Our discussion this month focused on “Innovating With Purpose,” and looked closely at the ways companies are leveraging sustainability to fuel innovation – both by developing new products and solutions and by looking for innovative ways to address social and environmental challenges.
This category is about corporate social responsibility (CSR), a form of corporate self-regulation integrated into a business model. The goal of CSR is to embrace responsibility for the company’s actions and encourage a positive impact through its activities on the environment, consumers, employees, communities, stakeholders and all other members of the public sphere.
Unilever is exploring MuCell Technology, which essentially eliminates the middle layer of a material by injecting it with air bubbles. This enables the packaging to retain its durability while using less plastic. And Unilever has no interest in keeping this technology a secret.
Following nearly a decade of calls for the regulation of e-cigarettes, the FDA announced new rules covering these nicotine-delivery devices last week. But do the regulations go far enough? Michael Green, executive director of the Center for Environmental Health, breaks it down.
If corporate social responsibility (CSR) is so important to attracting millennials, why is it that young companies known for innovation don’t have strong (if any) programs?
What are alternatives to the classic nonprofit and for-profit company structure? Learn how a social entrepreneur creates a sustainable nonprofit business model using a venture capitalist mindset.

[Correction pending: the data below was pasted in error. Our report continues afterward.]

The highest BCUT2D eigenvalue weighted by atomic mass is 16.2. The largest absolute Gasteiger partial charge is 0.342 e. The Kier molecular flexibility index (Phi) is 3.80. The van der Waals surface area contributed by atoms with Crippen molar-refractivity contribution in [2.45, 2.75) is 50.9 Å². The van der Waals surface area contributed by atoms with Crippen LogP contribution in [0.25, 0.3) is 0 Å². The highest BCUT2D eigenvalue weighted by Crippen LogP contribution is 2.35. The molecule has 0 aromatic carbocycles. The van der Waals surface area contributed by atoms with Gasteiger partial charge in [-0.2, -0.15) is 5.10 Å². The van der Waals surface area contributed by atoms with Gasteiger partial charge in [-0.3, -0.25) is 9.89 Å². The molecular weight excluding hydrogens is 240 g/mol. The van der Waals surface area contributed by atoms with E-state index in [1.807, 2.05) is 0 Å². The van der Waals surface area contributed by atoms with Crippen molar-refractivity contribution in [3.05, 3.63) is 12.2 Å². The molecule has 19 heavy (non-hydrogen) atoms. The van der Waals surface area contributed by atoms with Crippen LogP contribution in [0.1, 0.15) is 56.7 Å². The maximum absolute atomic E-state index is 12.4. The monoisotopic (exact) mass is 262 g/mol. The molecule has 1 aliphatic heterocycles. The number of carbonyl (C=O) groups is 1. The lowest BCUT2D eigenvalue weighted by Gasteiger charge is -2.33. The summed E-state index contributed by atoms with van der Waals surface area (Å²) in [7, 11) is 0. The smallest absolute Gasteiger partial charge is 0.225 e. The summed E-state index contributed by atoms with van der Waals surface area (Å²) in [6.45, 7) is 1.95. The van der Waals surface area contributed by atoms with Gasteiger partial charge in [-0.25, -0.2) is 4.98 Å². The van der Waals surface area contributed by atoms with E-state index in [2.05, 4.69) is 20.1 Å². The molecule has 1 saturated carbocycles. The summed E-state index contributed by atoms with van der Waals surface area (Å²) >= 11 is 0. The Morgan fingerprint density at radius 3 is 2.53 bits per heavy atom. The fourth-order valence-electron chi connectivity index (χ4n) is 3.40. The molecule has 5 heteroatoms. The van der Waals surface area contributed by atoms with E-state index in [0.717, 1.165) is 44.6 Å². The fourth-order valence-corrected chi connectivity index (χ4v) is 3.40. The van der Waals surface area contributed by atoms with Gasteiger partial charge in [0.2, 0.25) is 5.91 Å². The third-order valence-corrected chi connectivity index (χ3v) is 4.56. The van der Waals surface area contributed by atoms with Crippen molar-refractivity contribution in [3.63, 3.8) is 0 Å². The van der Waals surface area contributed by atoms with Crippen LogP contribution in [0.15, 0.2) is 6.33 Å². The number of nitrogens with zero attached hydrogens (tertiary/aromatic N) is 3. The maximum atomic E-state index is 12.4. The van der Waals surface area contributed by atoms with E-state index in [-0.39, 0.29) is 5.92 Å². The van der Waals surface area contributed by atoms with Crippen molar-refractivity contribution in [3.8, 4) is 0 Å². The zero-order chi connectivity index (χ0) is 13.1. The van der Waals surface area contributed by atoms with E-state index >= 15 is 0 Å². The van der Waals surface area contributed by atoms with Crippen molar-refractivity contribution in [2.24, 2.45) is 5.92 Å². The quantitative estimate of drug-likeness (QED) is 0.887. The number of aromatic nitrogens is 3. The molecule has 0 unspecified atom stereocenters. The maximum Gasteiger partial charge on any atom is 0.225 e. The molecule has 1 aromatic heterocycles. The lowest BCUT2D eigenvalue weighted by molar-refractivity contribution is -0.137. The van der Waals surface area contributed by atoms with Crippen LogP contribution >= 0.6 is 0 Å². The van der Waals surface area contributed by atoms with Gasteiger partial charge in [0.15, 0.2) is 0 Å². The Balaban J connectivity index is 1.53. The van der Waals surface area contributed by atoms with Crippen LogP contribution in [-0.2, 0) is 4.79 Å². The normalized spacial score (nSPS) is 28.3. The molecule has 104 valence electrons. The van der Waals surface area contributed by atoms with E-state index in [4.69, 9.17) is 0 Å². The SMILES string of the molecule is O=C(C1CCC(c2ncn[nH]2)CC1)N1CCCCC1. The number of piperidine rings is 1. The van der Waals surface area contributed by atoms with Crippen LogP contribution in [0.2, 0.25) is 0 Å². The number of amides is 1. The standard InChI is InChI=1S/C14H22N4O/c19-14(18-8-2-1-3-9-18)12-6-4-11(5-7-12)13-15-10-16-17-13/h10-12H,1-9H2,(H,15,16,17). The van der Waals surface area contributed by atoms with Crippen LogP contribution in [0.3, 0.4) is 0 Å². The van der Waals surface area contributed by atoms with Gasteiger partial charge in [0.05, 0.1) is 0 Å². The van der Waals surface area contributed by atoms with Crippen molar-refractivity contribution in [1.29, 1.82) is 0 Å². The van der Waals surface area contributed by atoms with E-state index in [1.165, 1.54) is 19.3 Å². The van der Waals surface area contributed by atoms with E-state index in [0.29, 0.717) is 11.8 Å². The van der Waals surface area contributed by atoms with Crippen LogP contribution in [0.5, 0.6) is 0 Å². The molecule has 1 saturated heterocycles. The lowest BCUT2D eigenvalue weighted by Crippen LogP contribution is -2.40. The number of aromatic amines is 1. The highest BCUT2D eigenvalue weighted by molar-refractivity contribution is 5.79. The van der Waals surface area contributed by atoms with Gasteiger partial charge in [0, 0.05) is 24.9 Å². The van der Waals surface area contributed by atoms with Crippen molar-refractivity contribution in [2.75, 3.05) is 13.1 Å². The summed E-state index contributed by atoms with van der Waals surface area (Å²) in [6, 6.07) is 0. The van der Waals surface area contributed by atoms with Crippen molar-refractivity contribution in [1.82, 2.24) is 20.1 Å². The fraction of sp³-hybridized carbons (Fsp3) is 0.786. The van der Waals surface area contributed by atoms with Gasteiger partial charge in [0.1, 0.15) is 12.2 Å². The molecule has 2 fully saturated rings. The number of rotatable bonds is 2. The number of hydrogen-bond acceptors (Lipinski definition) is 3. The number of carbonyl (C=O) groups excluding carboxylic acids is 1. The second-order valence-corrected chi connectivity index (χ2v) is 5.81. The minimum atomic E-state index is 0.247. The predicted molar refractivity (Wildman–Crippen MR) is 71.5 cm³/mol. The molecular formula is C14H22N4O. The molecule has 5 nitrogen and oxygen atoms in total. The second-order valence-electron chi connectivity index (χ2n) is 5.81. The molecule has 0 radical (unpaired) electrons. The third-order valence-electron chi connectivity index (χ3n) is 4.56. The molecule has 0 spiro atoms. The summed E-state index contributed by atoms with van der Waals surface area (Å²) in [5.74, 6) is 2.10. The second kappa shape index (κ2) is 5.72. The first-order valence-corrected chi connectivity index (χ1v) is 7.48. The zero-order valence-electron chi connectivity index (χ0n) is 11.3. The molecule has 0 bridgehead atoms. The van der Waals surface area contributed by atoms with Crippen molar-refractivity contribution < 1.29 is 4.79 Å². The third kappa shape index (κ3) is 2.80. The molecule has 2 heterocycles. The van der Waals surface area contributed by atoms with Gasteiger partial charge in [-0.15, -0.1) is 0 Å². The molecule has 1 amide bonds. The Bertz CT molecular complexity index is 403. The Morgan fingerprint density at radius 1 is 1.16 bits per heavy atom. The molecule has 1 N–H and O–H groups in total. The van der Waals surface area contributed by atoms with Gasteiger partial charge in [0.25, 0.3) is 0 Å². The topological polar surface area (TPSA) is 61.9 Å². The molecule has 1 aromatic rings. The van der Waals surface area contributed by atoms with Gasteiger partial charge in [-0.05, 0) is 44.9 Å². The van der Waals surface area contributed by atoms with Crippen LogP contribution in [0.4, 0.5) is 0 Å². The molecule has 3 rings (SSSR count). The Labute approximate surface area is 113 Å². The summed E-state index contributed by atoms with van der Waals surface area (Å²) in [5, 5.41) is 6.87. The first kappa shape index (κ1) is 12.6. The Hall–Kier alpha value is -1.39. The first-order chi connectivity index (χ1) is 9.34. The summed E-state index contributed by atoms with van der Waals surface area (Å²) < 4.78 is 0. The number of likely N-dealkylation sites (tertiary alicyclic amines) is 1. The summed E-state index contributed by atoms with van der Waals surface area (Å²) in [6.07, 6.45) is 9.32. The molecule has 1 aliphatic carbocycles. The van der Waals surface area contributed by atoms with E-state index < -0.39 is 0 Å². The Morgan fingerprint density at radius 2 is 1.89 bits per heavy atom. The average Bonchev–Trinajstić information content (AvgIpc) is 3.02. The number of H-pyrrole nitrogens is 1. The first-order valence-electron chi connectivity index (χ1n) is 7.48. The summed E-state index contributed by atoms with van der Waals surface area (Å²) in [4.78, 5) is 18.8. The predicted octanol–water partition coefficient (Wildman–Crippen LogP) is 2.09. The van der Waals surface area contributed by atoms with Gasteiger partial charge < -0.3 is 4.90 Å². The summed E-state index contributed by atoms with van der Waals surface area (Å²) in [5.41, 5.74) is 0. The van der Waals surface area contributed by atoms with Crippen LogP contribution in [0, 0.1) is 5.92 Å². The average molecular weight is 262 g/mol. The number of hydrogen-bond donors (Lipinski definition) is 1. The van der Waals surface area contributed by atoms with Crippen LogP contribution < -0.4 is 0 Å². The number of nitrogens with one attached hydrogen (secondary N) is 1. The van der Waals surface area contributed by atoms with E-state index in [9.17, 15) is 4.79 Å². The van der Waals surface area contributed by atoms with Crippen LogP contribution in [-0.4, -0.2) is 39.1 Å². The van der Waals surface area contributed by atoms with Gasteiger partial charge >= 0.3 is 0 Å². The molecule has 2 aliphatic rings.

As the Wall Street Journal reported last week, declining sales of ping-pong tables – which are ubiquitous in the open workspaces common in Silicon Valley and other tech hubs – may be a sign that the good times are coming to an end.
The Malaysian palm oil producer IOI Group is suing the RSPO in a Zurich, Switzerland court, over what it says is an unfair suspension from the global standards board for sustainable palm oil.
Food giant Mars announced it has entered into a partnership with Eneco Wind U.K. to buy electricity from Scotland’s Moy Wind Farm for at least the next 10 years.
One thing is clear: Just being transparent is not enough. The next step is figuring out how transparency can empower real changes that lead to the ethical, sustainable, accountable supply chains that consumers are demanding.
Considering the fact that pharmaceutical companies have reaped billions of dollars from the growing opioid addiction crisis, it is time for these firms to step up.
In his new book, Ted London explores how to build better enterprises that improve quality of life for the 4 billion people living in poverty in developing countries.
In the wake of the Panama Papers revelations, the Obama administration announced new steps to fight tax evasion, money laundering, opaque corporate registers and corruption in the financial services sector. Yet at the same time, the U.S. is one of the biggest offshore business havens on Earth.